Arts & Culture

Linda Whitney says Harlequin was wrong to fire her, and one board member has resigned

Harlequin Productions co-founder Linda Whitney says the theater company’s board of directors was wrong to fire her — and longtime board member Cris Henry has quit in response to the way she was fired.
Harlequin Productions co-founder Linda Whitney says the theater company’s board of directors was wrong to fire her — and longtime board member Cris Henry has quit in response to the way she was fired. sbloom@theolympian.com

Harlequin Productions co-founder Linda Whitney says the theater company’s board of directors was wrong to fire her — and a longtime board member has quit in response to the way she was fired.

Whitney, who started the nonprofit theater company in 1991 with her husband, Scot Whitney, was fired Oct. 1, six months after Scot Whitney resigned amid accusations that he ignored sexual harassment allegations against visiting playwright Israel Horovitz.

Neither Linda Whitney nor board President Ben Cushman would speak specifically to the reasons for the termination. “I am seeing an attorney about this,” Whitney told The Olympian.

She described the termination letter she received as “the single worst and nastiest message anyone has sent me in my life — and I went to junior high and high school like everybody else.”

“It’s made of unfounded accusations and falsehoods,” she said.

Cris Henry, who had served on the board since the early 2000s, quit over the way Whitney was fired.

“It was distressing to me,” he told The Olympian. “The board didn’t conduct the termination in a way that was professional or sound or reasonable or even honest.

“Linda was very highly regarded by the people who have come to this theater to practice their craft.”

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Linda Whitney says Harlequin Productions was wrong to fire her. Tor Clausen Courtesy of Linda Whitney

Cushman said Whitney’s dismissal came after a thorough investigation by the board and an audit by Stellar Associates of Lacey.

“The final decision about Linda Whitney was a result of that entire process,” he told The Olympian. “It is not limited to the Horovitz incident. It also involves other things that came out during both the management review and other board review of the internal operations of Harlequin.”

The board has restructured the theater company, separating business management functions from artistic direction and implementing new human resources and financial procedures. Aaron Lamb, who had since March served as associate artistic director, was named acting artistic director.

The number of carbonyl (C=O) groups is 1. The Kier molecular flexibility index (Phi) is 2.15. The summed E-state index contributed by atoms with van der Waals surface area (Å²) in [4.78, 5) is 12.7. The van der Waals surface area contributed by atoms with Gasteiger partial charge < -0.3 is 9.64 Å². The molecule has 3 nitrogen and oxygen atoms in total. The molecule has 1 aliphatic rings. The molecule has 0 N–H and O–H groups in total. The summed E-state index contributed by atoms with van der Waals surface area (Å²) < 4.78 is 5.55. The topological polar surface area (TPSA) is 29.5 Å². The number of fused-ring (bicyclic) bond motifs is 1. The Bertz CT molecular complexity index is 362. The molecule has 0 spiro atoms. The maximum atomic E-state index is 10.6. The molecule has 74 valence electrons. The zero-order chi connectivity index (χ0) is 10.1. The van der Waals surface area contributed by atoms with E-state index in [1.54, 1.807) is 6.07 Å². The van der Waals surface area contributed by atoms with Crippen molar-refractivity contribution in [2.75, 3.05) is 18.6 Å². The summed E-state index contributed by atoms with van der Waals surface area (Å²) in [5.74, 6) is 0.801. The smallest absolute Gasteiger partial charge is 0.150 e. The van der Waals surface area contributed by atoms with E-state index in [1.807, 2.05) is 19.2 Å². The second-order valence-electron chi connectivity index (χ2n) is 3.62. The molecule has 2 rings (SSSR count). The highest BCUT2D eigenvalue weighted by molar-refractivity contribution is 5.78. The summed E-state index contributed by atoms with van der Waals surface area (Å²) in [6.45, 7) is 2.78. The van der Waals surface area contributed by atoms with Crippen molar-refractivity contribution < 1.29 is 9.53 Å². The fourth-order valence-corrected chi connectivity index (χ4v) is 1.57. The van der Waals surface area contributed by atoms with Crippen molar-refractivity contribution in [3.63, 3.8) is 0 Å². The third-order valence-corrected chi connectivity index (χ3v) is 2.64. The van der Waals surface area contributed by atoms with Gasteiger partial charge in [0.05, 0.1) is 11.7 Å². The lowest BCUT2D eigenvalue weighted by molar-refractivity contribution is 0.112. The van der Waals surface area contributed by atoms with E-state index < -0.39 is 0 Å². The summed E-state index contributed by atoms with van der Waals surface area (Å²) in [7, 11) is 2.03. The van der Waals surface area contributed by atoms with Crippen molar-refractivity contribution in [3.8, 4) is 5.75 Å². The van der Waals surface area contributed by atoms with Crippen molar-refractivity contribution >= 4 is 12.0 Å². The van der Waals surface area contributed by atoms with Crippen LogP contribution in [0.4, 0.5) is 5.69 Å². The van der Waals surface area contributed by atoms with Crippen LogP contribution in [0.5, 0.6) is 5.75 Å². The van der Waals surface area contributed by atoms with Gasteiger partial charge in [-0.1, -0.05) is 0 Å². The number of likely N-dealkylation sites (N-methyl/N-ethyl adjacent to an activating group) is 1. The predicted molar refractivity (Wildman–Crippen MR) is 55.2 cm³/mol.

Henry wasn’t involved with many of the meetings that led up to the changes made over the past several months.

“I’ve been out of the loop,” he said. “Structurally, there might be a sound reason for (the dismissal), but I didn’t see that expressed.

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“Linda’s presence in the theater has been tremendous,” he added. “The Whitneys built a fantastic theater, and it was built on good practices, built on love and respect and decency.”

Whitney said she’s heard from others in the community who are outraged by her dismissal.

“Some have canceled subscriptions,” she said. “I have not encouraged people to leave the organization, but for some, it’s the best way of expressing their dismay.”

The theater has been offering 50 percent off tickets to some performances of “Dry Powder,” a dark comedy that closes Saturday. That, Lamb said, is a new marketing strategy, not a sign that sales have fallen off.

“We’ve never really offered ticket deals before, and we’re starting to offer them now,” he told The Olympian. “Our attendance numbers are actually up from this time a year ago.”

Cushman said he believes the theater will emerge from this turbulent time stronger than ever and will continue to offer the same artistic quality that’s been its hallmark.

Whitney, too, sees hope for the theater’s artistic future.

“Aaron is uniquely qualified to run the company as artistic director,” she said. “His dynamic vision and leadership will take it to a new level if he is given the kind of board fundraising support he will need.”

She and Scot Whitney had worked with Lamb for nine years and had planned to turn the reins over to him when they retired — a plan that recent events have accelerated sharply.

“The Whitneys have built something bigger than themselves, and it will go on,” Cushman said. “We’re going to be doing the same good work in the same place that we have been doing for years, and that legacy will continue to be the legacy of the Whitneys. We can’t take that away from them, and we don’t want to.”

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